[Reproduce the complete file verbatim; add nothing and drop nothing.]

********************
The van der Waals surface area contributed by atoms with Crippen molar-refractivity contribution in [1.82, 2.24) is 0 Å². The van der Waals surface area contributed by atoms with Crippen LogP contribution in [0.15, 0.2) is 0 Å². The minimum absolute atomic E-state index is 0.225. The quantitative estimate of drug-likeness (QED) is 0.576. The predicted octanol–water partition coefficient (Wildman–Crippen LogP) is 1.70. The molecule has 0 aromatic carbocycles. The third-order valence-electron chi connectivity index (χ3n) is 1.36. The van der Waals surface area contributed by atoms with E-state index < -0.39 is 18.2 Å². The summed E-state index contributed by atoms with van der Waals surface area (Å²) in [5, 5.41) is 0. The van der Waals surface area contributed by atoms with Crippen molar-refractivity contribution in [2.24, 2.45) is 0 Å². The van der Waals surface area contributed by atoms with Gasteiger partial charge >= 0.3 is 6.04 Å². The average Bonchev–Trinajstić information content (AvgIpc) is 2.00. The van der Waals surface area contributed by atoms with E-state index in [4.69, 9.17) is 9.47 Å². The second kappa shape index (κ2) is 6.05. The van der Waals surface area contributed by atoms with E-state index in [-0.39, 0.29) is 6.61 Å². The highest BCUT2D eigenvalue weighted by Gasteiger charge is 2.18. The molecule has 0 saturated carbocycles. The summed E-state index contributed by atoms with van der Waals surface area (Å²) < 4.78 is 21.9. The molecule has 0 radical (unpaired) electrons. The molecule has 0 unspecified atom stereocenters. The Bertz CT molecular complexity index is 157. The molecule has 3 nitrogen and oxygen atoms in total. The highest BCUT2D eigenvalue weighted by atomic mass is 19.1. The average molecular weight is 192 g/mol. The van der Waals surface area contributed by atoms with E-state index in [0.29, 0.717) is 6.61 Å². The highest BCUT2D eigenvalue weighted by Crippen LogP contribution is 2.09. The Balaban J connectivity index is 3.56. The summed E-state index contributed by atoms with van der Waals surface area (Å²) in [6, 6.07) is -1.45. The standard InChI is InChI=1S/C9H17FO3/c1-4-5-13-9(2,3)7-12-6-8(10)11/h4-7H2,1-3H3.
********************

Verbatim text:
The van der Waals surface area contributed by atoms with Crippen molar-refractivity contribution in [1.82, 2.24) is 0 Å². The van der Waals surface area contributed by atoms with Crippen LogP contribution in [0.15, 0.2) is 0 Å². The minimum absolute atomic E-state index is 0.225. The quantitative estimate of drug-likeness (QED) is 0.576. The predicted octanol–water partition coefficient (Wildman–Crippen LogP) is 1.70. The molecule has 0 aromatic carbocycles. The third-order valence-electron chi connectivity index (χ3n) is 1.36. The van der Waals surface area contributed by atoms with E-state index < -0.39 is 18.2 Å². The summed E-state index contributed by atoms with van der Waals surface area (Å²) in [5, 5.41) is 0. The van der Waals surface area contributed by atoms with Crippen molar-refractivity contribution in [2.24, 2.45) is 0 Å². The van der Waals surface area contributed by atoms with Gasteiger partial charge >= 0.3 is 6.04 Å². The average Bonchev–Trinajstić information content (AvgIpc) is 2.00. The van der Waals surface area contributed by atoms with E-state index in [4.69, 9.17) is 9.47 Å². The second kappa shape index (κ2) is 6.05. The van der Waals surface area contributed by atoms with E-state index in [-0.39, 0.29) is 6.61 Å². The highest BCUT2D eigenvalue weighted by Gasteiger charge is 2.18. The molecule has 0 saturated carbocycles. The summed E-state index contributed by atoms with van der Waals surface area (Å²) < 4.78 is 21.9. The molecule has 0 radical (unpaired) electrons. The molecule has 0 unspecified atom stereocenters. The Bertz CT molecular complexity index is 157. The molecule has 3 nitrogen and oxygen atoms in total. The highest BCUT2D eigenvalue weighted by atomic mass is 19.1. The average molecular weight is 192 g/mol. The van der Waals surface area contributed by atoms with E-state index in [0.29, 0.717) is 6.61 Å². The highest BCUT2D eigenvalue weighted by Crippen LogP contribution is 2.09. The Balaban J connectivity index is 3.56. The summed E-state index contributed by atoms with van der Waals surface area (Å²) in [6, 6.07) is -1.45. The standard InChI is InChI=1S/C9H17FO3/c1-4-5-13-9(2,3)7-12-6-8(10)11/h4-7H2,1-3H3.